UK hails record number of start-ups but they are struggling to scale

New research reveals that while Britain is positively brimming with entrepreneurs, many are not reaching the heights of their overseas counterparts

UK hails record number of start-ups but they are struggling to scale

SMEs are often hailed as the lifeblood of the UK economy – and no wonder considering they make up 99% of the UK’s 5.2 million businesses. As a result, when we receive news that more new businesses are being launched in the UK than ever, it is difficult to greet it with anything other than positivity.

However, it seems things could be even rosier for the country’s start-up scene, if research from Barclays and the Business Growth Fund is anything to go by. According to their latest Entrepreneurs Index, the number of start-ups in the UK rose by 3.7% in the second half of 2014 – the second highest increase since the Index was first published in 2012. It means that the total number of active companies in Blighty now stands at a breezy 3.14 million. The Index also revealed that the number of 18-64 year olds starting their own business was up by an impressive 8.6%.

However, the story is slightly different when one takes the performance of our start-ups into account. The Index found that the number of businesses reaching revenues between £2.5m and £100m fell to 21%, a 2.2% drop from the same period the previous year. So while the number of start-ups and entrepreneurs may be growing, their actual growth doesn’t quite stack up.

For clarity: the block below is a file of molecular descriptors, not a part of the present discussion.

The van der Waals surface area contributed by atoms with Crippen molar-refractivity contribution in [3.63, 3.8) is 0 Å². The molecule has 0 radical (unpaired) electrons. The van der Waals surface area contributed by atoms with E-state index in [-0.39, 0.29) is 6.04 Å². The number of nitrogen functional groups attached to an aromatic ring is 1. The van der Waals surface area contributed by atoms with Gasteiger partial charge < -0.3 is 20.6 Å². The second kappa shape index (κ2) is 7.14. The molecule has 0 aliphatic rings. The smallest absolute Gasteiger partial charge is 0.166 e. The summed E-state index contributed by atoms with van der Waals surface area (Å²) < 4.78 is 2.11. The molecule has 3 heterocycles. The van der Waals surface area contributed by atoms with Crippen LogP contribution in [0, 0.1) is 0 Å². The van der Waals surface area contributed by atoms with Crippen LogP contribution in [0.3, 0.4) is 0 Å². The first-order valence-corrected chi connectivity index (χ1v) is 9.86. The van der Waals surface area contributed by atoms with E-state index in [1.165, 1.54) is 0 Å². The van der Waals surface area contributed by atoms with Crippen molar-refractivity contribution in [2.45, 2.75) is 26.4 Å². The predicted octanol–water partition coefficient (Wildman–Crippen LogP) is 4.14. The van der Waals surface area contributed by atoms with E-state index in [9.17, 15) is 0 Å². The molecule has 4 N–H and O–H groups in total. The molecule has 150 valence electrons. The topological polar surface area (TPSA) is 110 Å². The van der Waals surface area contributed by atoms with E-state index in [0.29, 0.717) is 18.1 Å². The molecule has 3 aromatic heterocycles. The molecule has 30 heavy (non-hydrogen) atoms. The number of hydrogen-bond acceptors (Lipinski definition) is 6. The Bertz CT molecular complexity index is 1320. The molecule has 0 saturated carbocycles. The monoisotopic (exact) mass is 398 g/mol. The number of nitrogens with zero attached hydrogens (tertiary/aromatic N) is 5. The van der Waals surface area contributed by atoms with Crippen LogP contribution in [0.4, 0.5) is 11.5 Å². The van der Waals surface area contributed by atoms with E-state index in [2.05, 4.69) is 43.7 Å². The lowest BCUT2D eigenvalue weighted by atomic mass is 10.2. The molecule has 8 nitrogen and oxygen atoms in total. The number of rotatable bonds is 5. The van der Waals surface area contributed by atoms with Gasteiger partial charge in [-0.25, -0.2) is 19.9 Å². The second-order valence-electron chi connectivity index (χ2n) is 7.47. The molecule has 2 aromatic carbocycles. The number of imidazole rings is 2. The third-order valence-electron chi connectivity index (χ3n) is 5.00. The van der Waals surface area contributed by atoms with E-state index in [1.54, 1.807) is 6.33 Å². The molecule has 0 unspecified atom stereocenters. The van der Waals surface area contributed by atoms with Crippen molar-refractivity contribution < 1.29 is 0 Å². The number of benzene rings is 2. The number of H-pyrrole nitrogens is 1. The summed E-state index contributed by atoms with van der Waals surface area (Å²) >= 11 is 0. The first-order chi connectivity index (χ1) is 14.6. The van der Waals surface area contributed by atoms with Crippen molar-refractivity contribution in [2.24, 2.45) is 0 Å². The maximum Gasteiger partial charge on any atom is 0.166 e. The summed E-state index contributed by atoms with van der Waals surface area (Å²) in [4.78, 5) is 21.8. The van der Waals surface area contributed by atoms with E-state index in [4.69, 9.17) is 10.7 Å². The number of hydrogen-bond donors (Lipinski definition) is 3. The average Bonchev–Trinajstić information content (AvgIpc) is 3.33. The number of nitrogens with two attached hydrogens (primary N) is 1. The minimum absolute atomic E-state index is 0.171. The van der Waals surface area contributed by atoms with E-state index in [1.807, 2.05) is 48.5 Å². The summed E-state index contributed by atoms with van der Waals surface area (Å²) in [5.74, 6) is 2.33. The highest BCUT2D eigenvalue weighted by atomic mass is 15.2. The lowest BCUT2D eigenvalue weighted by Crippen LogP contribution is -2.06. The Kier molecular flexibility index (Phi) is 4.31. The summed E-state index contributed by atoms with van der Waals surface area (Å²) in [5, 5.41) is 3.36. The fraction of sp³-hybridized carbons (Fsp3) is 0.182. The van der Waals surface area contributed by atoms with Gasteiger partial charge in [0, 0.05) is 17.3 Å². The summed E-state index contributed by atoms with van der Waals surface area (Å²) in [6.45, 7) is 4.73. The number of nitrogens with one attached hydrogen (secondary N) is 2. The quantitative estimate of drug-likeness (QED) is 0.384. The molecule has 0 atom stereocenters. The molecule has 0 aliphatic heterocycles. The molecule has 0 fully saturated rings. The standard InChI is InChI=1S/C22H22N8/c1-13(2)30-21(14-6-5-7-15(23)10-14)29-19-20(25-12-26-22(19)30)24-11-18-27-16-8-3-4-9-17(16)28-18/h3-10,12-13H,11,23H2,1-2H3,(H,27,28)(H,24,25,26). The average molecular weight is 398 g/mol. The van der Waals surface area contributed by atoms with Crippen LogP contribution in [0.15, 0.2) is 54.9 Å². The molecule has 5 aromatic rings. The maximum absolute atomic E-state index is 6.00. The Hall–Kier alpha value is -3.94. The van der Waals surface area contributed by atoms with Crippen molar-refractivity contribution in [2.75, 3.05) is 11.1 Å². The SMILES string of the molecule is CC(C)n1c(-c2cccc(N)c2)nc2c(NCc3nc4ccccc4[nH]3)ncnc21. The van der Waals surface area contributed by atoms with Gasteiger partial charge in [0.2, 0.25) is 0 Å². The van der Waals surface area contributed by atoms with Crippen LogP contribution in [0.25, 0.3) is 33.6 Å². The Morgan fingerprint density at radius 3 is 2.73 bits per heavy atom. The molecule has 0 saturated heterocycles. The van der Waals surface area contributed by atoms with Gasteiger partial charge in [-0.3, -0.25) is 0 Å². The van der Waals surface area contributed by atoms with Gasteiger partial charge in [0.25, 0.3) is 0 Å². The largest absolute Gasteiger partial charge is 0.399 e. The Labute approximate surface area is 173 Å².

Why is this?

Well, there is something revealing in the fact that the number of VAT-registered businesses in Britain dropped to 39.5%, down from 41.3% the previous year. While not clear whether this is due to difficult trading conditions or a decision to stay below the £81,000 VAT registration threshold, it certainly paints a slightly murkier picture than the one presented by the headline figures.

Stats on business investment do offer some solace – the landscape appears in rude health, with a 6% rise in the number of company sales generating at least £200,000. But the overwhelming sense is that there is still a long way to go before Britain can truly count itself as an entrepreneurial superpower.

“Going from start-up to scale-up takes a combination of targeted policy effort, supporting the management of these businesses and also improving access to growth financing,” said Stephen Walton, chief executive of the British Growth Fund.

With the general election looming, it will be interesting to see what the next government does to help propel our start-ups to new heights.

Jade Saunders
Jade Saunders

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